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4

Refer to the Stack Exchange API, Authentication docs. It looks like you are trying to authenticate using either a server you do not control, or a local server that is not on the public internet. Crucial Points: Do not specify a redirect_uri to any server that you do not control!!! When you use something like redirect_uri=https://www.yahoo.com/, then a ...


3

So, this was a fun one. :) We apparently broke several different things over the course of a year that went unnoticed until Google turned off OpenID support. In no particular order but for fun and posterity: Facebook OAuth authentication just straight up didn't work. It broke back in January of 2014 when the code was accidentally changed from function ...


2

Yes, calls to /access-tokens/{accessTokens} use API quota. You can see that by repeatedly running /2.2/access-tokens/XBWL0stf*YIOCl7WpJHqYA)) for example. With each call, the quota_remaining value will decrease. However, there is no reason that the token check has to use the same key as your main app. The token check and your main app would then use ...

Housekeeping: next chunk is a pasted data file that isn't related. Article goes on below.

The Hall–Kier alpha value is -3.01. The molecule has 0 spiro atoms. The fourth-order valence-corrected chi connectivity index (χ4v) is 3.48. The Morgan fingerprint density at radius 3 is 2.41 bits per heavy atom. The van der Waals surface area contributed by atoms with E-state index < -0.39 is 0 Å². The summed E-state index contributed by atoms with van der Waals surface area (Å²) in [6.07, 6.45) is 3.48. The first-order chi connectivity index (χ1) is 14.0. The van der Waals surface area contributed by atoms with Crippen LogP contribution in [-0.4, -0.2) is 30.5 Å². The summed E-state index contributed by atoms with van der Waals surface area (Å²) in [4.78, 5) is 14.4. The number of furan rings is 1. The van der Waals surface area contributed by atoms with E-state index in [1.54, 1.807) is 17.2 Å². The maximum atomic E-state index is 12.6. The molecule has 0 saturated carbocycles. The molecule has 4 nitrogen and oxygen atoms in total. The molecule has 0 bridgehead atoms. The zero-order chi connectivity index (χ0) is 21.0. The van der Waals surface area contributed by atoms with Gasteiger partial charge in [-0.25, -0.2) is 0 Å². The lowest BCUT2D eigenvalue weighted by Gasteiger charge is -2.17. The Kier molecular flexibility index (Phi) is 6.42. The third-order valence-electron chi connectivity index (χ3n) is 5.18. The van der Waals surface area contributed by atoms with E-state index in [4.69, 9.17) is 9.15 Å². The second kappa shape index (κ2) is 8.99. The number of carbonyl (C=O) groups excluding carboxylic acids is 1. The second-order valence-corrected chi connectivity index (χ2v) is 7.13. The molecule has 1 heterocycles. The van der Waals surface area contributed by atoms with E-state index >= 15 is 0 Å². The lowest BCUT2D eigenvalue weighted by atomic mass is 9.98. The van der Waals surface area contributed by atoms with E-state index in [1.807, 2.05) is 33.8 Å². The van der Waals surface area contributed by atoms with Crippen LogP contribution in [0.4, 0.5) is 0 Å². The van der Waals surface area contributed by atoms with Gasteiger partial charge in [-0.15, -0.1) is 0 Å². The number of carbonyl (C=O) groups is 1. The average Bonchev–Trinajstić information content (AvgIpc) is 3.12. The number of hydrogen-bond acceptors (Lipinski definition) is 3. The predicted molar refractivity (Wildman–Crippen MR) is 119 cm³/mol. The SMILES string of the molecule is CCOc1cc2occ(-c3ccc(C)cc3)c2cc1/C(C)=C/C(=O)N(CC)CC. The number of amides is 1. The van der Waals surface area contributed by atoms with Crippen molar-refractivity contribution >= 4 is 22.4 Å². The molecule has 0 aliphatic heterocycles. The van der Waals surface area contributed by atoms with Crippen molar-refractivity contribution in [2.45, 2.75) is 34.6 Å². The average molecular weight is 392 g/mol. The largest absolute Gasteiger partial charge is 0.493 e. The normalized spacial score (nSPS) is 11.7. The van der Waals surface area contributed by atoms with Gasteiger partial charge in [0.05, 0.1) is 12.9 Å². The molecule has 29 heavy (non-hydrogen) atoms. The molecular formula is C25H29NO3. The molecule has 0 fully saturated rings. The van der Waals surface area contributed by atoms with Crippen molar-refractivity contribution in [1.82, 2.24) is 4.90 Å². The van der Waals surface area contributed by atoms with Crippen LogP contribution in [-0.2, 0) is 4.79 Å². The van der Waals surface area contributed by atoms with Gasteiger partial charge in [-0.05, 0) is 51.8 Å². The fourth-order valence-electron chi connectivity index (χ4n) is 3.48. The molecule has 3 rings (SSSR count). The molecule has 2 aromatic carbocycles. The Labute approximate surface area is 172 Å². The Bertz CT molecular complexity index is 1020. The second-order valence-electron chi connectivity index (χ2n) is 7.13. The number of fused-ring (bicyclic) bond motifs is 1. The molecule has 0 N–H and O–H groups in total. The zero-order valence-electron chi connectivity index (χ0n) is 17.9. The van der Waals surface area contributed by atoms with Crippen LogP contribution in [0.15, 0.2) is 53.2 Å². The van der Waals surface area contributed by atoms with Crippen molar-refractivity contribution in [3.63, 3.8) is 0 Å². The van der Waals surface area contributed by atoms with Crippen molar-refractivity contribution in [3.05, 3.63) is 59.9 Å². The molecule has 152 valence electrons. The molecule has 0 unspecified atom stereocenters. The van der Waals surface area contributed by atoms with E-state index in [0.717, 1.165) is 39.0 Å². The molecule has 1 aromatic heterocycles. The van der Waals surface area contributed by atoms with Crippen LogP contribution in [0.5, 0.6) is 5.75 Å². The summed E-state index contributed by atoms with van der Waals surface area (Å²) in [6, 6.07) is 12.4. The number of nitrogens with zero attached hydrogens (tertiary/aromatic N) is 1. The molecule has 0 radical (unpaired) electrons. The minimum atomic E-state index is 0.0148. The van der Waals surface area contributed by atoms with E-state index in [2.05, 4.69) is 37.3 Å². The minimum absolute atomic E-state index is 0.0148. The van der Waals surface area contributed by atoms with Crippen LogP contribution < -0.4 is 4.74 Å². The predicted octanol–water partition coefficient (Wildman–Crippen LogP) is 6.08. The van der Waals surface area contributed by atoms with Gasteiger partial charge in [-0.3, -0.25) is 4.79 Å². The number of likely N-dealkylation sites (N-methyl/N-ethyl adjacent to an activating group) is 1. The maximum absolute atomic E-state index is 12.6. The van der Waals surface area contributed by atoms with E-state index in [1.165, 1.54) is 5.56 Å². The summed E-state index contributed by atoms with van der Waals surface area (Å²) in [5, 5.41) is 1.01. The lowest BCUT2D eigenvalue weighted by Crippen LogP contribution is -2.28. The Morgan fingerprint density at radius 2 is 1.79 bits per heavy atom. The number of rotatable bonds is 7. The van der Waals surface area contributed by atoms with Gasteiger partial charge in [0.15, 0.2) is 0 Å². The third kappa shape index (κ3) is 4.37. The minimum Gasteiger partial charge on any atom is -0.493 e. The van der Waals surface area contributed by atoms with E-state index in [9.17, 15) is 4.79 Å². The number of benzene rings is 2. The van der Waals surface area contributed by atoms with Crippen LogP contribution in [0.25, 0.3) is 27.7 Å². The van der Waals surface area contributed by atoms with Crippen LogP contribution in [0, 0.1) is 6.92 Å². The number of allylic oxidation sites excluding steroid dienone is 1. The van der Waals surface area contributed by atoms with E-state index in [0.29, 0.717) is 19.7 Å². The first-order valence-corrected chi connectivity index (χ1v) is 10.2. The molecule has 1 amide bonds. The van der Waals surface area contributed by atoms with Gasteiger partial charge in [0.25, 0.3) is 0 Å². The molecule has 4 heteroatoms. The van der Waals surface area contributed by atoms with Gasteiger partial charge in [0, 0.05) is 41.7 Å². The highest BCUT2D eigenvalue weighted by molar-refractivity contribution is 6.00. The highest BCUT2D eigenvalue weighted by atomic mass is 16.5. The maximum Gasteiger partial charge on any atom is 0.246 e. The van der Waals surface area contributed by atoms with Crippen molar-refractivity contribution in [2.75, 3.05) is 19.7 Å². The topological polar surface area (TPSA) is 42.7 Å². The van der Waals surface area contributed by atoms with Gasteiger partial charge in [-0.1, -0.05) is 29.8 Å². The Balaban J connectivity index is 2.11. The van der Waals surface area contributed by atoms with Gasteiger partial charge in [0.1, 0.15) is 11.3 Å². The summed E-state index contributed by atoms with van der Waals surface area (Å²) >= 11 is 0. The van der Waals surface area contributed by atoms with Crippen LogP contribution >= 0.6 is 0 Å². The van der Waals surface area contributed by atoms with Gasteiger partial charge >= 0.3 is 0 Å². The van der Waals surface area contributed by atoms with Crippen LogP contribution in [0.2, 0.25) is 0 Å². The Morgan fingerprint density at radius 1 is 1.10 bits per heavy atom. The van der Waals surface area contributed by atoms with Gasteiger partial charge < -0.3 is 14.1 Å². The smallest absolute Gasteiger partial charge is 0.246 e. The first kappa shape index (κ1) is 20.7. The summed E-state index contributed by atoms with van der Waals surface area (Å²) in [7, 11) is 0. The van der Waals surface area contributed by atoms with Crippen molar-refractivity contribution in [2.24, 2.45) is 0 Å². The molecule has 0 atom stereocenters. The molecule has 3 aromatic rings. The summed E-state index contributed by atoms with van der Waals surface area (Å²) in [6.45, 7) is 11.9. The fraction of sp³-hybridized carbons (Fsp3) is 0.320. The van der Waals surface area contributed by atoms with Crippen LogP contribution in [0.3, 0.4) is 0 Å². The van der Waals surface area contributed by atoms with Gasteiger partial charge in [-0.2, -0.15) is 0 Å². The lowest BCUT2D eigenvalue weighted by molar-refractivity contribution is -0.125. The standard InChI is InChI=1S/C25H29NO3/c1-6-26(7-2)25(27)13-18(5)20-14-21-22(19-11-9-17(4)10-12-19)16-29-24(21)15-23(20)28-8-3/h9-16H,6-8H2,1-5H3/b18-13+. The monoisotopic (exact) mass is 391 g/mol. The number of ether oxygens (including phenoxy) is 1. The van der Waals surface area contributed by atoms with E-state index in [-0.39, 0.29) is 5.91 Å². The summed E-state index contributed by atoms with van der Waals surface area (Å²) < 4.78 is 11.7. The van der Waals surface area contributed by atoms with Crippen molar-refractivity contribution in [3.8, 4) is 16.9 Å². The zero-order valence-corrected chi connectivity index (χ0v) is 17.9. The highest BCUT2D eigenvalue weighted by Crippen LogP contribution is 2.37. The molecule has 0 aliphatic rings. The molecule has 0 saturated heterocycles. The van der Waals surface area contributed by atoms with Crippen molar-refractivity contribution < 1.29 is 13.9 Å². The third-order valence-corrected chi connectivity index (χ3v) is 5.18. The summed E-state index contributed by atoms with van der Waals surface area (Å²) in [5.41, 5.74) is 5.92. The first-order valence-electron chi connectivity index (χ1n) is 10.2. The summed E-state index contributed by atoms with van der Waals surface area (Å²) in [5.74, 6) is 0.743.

2

The authentication process is described in the API docs: http://api.stackexchange.com/docs/authentication.


2

Your second call must be https:. You actually got an error like: "error_id":406, "error_message":"Access token sent over non-HTTPS request, it has been invalidated", "error_name":"access_token_compromised" On the first attempt. Only subsequent attempts, with the same token, would yield the 'key' is not valid for passed 'access_token' error. When ...


1

That error means that you've used an invalid id or that the settings on your app page are incorrect. Do the following: Go to Your Apps page. You should see your app listed. If it is not, then register a new app. Click on your app's settings page. For example: stackapps.com/apps/oauth/view/3996. Note that only the owner can see a given app's settings ...



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